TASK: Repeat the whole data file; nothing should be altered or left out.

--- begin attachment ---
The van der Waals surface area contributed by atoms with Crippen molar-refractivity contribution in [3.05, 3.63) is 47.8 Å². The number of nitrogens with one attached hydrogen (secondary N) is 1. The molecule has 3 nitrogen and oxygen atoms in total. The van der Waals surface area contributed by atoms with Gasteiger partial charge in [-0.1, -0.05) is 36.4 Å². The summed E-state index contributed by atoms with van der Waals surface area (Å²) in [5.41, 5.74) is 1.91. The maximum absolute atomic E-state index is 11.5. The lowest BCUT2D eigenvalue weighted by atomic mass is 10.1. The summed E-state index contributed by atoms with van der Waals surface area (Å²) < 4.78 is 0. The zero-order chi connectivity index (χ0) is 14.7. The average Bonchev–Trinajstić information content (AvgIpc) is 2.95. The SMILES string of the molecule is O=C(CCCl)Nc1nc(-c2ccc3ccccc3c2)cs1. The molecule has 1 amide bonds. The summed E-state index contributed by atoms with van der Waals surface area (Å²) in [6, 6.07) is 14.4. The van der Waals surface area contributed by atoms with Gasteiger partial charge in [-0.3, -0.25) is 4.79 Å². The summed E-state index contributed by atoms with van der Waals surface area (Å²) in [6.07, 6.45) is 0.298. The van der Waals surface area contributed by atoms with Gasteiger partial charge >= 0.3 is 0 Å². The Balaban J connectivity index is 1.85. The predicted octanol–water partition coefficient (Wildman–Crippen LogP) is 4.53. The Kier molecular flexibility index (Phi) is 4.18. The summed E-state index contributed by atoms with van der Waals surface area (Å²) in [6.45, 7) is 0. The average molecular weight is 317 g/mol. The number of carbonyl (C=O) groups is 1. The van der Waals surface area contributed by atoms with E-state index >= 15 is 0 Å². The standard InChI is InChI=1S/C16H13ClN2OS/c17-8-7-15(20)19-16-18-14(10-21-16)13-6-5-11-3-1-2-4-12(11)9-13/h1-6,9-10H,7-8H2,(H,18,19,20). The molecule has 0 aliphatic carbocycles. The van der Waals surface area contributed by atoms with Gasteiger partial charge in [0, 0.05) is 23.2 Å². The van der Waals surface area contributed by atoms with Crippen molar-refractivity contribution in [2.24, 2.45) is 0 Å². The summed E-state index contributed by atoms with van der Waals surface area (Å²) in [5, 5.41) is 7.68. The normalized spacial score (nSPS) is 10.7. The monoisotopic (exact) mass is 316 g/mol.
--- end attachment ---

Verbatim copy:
The van der Waals surface area contributed by atoms with Crippen molar-refractivity contribution in [3.05, 3.63) is 47.8 Å². The number of nitrogens with one attached hydrogen (secondary N) is 1. The molecule has 3 nitrogen and oxygen atoms in total. The van der Waals surface area contributed by atoms with Gasteiger partial charge in [-0.1, -0.05) is 36.4 Å². The summed E-state index contributed by atoms with van der Waals surface area (Å²) in [5.41, 5.74) is 1.91. The maximum absolute atomic E-state index is 11.5. The lowest BCUT2D eigenvalue weighted by atomic mass is 10.1. The summed E-state index contributed by atoms with van der Waals surface area (Å²) < 4.78 is 0. The zero-order chi connectivity index (χ0) is 14.7. The average Bonchev–Trinajstić information content (AvgIpc) is 2.95. The SMILES string of the molecule is O=C(CCCl)Nc1nc(-c2ccc3ccccc3c2)cs1. The molecule has 1 amide bonds. The summed E-state index contributed by atoms with van der Waals surface area (Å²) in [6, 6.07) is 14.4. The van der Waals surface area contributed by atoms with Gasteiger partial charge in [-0.3, -0.25) is 4.79 Å². The summed E-state index contributed by atoms with van der Waals surface area (Å²) in [6.07, 6.45) is 0.298. The van der Waals surface area contributed by atoms with Gasteiger partial charge >= 0.3 is 0 Å². The Balaban J connectivity index is 1.85. The predicted octanol–water partition coefficient (Wildman–Crippen LogP) is 4.53. The Kier molecular flexibility index (Phi) is 4.18. The summed E-state index contributed by atoms with van der Waals surface area (Å²) in [6.45, 7) is 0. The average molecular weight is 317 g/mol. The number of carbonyl (C=O) groups is 1. The van der Waals surface area contributed by atoms with E-state index >= 15 is 0 Å². The standard InChI is InChI=1S/C16H13ClN2OS/c17-8-7-15(20)19-16-18-14(10-21-16)13-6-5-11-3-1-2-4-12(11)9-13/h1-6,9-10H,7-8H2,(H,18,19,20). The molecule has 0 aliphatic carbocycles. The van der Waals surface area contributed by atoms with Gasteiger partial charge in [0, 0.05) is 23.2 Å². The van der Waals surface area contributed by atoms with Crippen molar-refractivity contribution in [2.24, 2.45) is 0 Å². The summed E-state index contributed by atoms with van der Waals surface area (Å²) in [5, 5.41) is 7.68. The normalized spacial score (nSPS) is 10.7. The monoisotopic (exact) mass is 316 g/mol.